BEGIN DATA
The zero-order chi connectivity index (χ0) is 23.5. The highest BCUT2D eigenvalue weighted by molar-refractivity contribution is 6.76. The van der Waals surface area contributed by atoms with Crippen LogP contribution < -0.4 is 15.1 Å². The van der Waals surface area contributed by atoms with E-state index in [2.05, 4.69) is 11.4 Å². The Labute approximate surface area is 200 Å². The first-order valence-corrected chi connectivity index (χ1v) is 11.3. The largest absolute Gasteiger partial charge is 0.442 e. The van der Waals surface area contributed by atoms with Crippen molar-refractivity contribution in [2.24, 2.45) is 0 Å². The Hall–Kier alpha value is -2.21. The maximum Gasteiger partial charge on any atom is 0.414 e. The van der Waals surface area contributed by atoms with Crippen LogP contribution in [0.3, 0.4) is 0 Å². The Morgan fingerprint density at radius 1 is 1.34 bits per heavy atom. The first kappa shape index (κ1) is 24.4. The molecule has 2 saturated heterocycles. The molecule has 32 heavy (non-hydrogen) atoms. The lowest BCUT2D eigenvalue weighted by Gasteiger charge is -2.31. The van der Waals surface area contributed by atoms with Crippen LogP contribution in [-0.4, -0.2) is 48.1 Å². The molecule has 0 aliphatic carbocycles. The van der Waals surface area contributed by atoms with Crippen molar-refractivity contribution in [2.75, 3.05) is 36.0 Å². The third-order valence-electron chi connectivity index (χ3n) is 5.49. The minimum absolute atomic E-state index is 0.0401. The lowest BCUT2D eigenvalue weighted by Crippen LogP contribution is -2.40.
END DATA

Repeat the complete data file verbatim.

The zero-order chi connectivity index (χ0) is 23.5. The highest BCUT2D eigenvalue weighted by molar-refractivity contribution is 6.76. The van der Waals surface area contributed by atoms with Crippen LogP contribution < -0.4 is 15.1 Å². The van der Waals surface area contributed by atoms with E-state index in [2.05, 4.69) is 11.4 Å². The Labute approximate surface area is 200 Å². The first-order valence-corrected chi connectivity index (χ1v) is 11.3. The largest absolute Gasteiger partial charge is 0.442 e. The van der Waals surface area contributed by atoms with Crippen molar-refractivity contribution in [2.24, 2.45) is 0 Å². The Hall–Kier alpha value is -2.21. The maximum Gasteiger partial charge on any atom is 0.414 e. The van der Waals surface area contributed by atoms with Crippen LogP contribution in [0.3, 0.4) is 0 Å². The Morgan fingerprint density at radius 1 is 1.34 bits per heavy atom. The first kappa shape index (κ1) is 24.4. The molecule has 2 saturated heterocycles. The molecule has 32 heavy (non-hydrogen) atoms. The lowest BCUT2D eigenvalue weighted by Gasteiger charge is -2.31. The van der Waals surface area contributed by atoms with Crippen LogP contribution in [-0.4, -0.2) is 48.1 Å². The molecule has 0 aliphatic carbocycles. The van der Waals surface area contributed by atoms with Crippen molar-refractivity contribution in [2.75, 3.05) is 36.0 Å². The third-order valence-electron chi connectivity index (χ3n) is 5.49. The minimum absolute atomic E-state index is 0.0401. The lowest BCUT2D eigenvalue weighted by Crippen LogP contribution is -2.40.